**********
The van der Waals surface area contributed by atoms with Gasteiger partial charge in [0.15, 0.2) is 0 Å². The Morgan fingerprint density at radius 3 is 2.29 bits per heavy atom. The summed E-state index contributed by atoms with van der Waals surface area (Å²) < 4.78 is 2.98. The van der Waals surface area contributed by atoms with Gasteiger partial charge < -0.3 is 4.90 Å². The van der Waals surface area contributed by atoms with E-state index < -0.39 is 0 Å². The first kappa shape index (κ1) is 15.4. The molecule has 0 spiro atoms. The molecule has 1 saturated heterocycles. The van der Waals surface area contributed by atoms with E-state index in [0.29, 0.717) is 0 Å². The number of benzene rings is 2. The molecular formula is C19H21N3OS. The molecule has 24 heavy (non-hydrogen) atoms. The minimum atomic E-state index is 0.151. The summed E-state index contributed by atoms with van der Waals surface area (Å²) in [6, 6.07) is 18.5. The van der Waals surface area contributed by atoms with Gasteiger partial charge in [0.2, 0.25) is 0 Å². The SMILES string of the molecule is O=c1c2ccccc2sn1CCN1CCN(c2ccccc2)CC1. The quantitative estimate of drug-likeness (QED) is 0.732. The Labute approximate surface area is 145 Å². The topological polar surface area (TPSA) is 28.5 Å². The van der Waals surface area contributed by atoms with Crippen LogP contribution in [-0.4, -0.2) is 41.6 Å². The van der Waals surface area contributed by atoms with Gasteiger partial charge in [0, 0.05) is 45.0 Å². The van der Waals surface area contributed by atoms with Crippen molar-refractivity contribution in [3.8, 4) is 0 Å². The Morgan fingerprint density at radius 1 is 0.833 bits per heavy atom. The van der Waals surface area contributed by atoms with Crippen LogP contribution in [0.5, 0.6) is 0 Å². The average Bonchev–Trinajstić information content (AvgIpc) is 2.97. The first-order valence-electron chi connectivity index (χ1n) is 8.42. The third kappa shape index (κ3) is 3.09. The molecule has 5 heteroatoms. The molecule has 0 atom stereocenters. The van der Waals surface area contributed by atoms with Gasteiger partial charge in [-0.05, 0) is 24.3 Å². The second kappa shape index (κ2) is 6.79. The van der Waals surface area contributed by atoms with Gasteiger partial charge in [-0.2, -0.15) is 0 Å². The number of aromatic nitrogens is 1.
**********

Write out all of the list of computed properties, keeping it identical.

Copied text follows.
The van der Waals surface area contributed by atoms with Gasteiger partial charge in [0.15, 0.2) is 0 Å². The Morgan fingerprint density at radius 3 is 2.29 bits per heavy atom. The summed E-state index contributed by atoms with van der Waals surface area (Å²) < 4.78 is 2.98. The van der Waals surface area contributed by atoms with Gasteiger partial charge < -0.3 is 4.90 Å². The van der Waals surface area contributed by atoms with E-state index < -0.39 is 0 Å². The first kappa shape index (κ1) is 15.4. The molecule has 0 spiro atoms. The molecule has 1 saturated heterocycles. The van der Waals surface area contributed by atoms with E-state index in [0.29, 0.717) is 0 Å². The number of benzene rings is 2. The molecular formula is C19H21N3OS. The molecule has 24 heavy (non-hydrogen) atoms. The minimum atomic E-state index is 0.151. The summed E-state index contributed by atoms with van der Waals surface area (Å²) in [6, 6.07) is 18.5. The van der Waals surface area contributed by atoms with Gasteiger partial charge in [0.2, 0.25) is 0 Å². The SMILES string of the molecule is O=c1c2ccccc2sn1CCN1CCN(c2ccccc2)CC1. The quantitative estimate of drug-likeness (QED) is 0.732. The Labute approximate surface area is 145 Å². The topological polar surface area (TPSA) is 28.5 Å². The van der Waals surface area contributed by atoms with Crippen LogP contribution in [-0.4, -0.2) is 41.6 Å². The van der Waals surface area contributed by atoms with Gasteiger partial charge in [0, 0.05) is 45.0 Å². The van der Waals surface area contributed by atoms with Crippen molar-refractivity contribution in [3.8, 4) is 0 Å². The Morgan fingerprint density at radius 1 is 0.833 bits per heavy atom. The van der Waals surface area contributed by atoms with Crippen LogP contribution in [0.5, 0.6) is 0 Å². The average Bonchev–Trinajstić information content (AvgIpc) is 2.97. The first-order valence-electron chi connectivity index (χ1n) is 8.42. The third kappa shape index (κ3) is 3.09. The molecule has 5 heteroatoms. The molecule has 0 atom stereocenters. The van der Waals surface area contributed by atoms with Gasteiger partial charge in [-0.05, 0) is 24.3 Å². The second kappa shape index (κ2) is 6.79. The van der Waals surface area contributed by atoms with Gasteiger partial charge in [-0.2, -0.15) is 0 Å². The number of aromatic nitrogens is 1.